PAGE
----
IT is a measure of football’s arrogant sense of self-importance that the more imperilled the game becomes, the greater its desire to alienate those who report on it.
Golf, on the other hand, embraces the media and recognises the need to continue to foster good relationships in an effort to ensure the future well-being of the sport.
Scottish football, where rudeness and bad manners come as standard, is in a parlous state. Yet, dealing with those at the heart of the game, one is left with the distinct impression that a siege mentality prevails.
We “press bastards” are regarded as a festering sore to be squeezed dry of information needed to sell the game and promote its finer points, albeit the latter grow fewer in number by the season.
Snarling mangers, surly players and dismissive chairmen and club administrators regard us with a jaundiced eye, believing that we are out to sabotage their best efforts to prop up a patient seemingly in terminal decline.
Civility is such a rare trait that, when we are afforded any, it generally comes as a shock to the system.
Golf, meanwhile, values its media in a way that highlights the professionalism and business nous of those charged with ensuring the sport continues to grow.
In truth, those of us fortunate enough to spend several months of the year reporting on the progress of the world’s top golfers want for little in the way of working facilities, hospitality and access.
The media car park is rarely more than a 3-wood from the media centre; lunch is supplied and press officers try to deal satisfactorily with every reasonable request.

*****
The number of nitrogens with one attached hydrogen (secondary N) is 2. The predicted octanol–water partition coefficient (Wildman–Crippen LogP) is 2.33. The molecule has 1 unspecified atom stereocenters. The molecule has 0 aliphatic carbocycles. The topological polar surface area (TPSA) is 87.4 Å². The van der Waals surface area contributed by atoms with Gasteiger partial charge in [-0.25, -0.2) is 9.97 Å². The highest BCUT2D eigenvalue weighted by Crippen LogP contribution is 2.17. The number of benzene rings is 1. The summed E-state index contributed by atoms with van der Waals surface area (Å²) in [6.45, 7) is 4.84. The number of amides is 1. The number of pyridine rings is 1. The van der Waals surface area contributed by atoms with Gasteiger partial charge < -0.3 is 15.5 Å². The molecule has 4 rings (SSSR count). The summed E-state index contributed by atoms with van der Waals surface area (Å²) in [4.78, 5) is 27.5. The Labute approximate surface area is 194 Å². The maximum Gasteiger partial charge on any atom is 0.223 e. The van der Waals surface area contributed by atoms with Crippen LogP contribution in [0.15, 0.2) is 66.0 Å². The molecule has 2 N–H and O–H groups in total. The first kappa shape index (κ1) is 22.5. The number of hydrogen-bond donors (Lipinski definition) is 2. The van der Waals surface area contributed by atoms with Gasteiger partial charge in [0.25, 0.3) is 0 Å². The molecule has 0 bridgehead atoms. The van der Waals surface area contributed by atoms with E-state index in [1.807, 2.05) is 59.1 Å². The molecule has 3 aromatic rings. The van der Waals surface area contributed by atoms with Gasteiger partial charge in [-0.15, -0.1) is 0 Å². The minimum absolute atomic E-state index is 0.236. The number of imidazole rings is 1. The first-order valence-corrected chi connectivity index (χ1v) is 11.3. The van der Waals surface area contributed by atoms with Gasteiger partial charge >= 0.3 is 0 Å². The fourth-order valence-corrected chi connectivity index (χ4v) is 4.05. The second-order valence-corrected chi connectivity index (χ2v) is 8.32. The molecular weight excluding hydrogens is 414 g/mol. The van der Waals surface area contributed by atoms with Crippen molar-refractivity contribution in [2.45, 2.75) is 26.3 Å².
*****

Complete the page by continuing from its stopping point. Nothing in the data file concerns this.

Even the world’s top players are obliged to attend media conferences under penalty of a fine, if they fail to do so without offering an acceptable reason for their absence.
Most are happy enough to comply and few behave in anything other than a civilised and obliging manner.
Contrast this with football, where a sizeable percentage of managers and players regard dealing with the media as a form of torture. Many would not tell you the location of a bird’s nest, let alone anything truly worthwhile.
But woe-betide those of us who have the temerity to do our job honestly and criticise constructively.
Failure to play by the club’s rules can even lead to a withdrawal of privileges, such as a hard seat in a freezing cold press box, a stale pie and a plastic cup of weak tea followed by the often banal musings of the protagonists.
There have even been moves to charge the media for the privilege of doing their job and publicising the game free of charge.
Yet, this is a sport on the bones of its backside.
Dwindling attendances, general apathy on the part of fans that should be much more valued for their loyalty, a lack of financial resources, and plummeting standards of play has taken Scottish football to the brink of a crisis.
Personally, after a glorious summer of sport reporting on the Commonwealth Games and the Ryder Cup, I approach a return to the football beat with a growing sense of dread.
Huddled inside a heavy coat and clad in thermals, I will sit there frozen to the marrow asking myself: “What the hell am I doing here?”
My hosts, meanwhile, will shrug their shoulders and carry on regardless. It would be utterly absurd to imagine more than a handful of those connected with the game would even consider for a moment thanking the media for the vital part we play in selling the sport.
But it would be nice, all the same, if there was a hint of appreciation and manners from the majority.
Yes, there are some – sadly, few in number – who have a handle on media relations. The rest don’t appear to give a damn.
But to those who regard the media as little better than the stuff they occasionally scrape off the soles of their shoes. I say this: wake up and take a lesson from golf – before it’s altogether too late.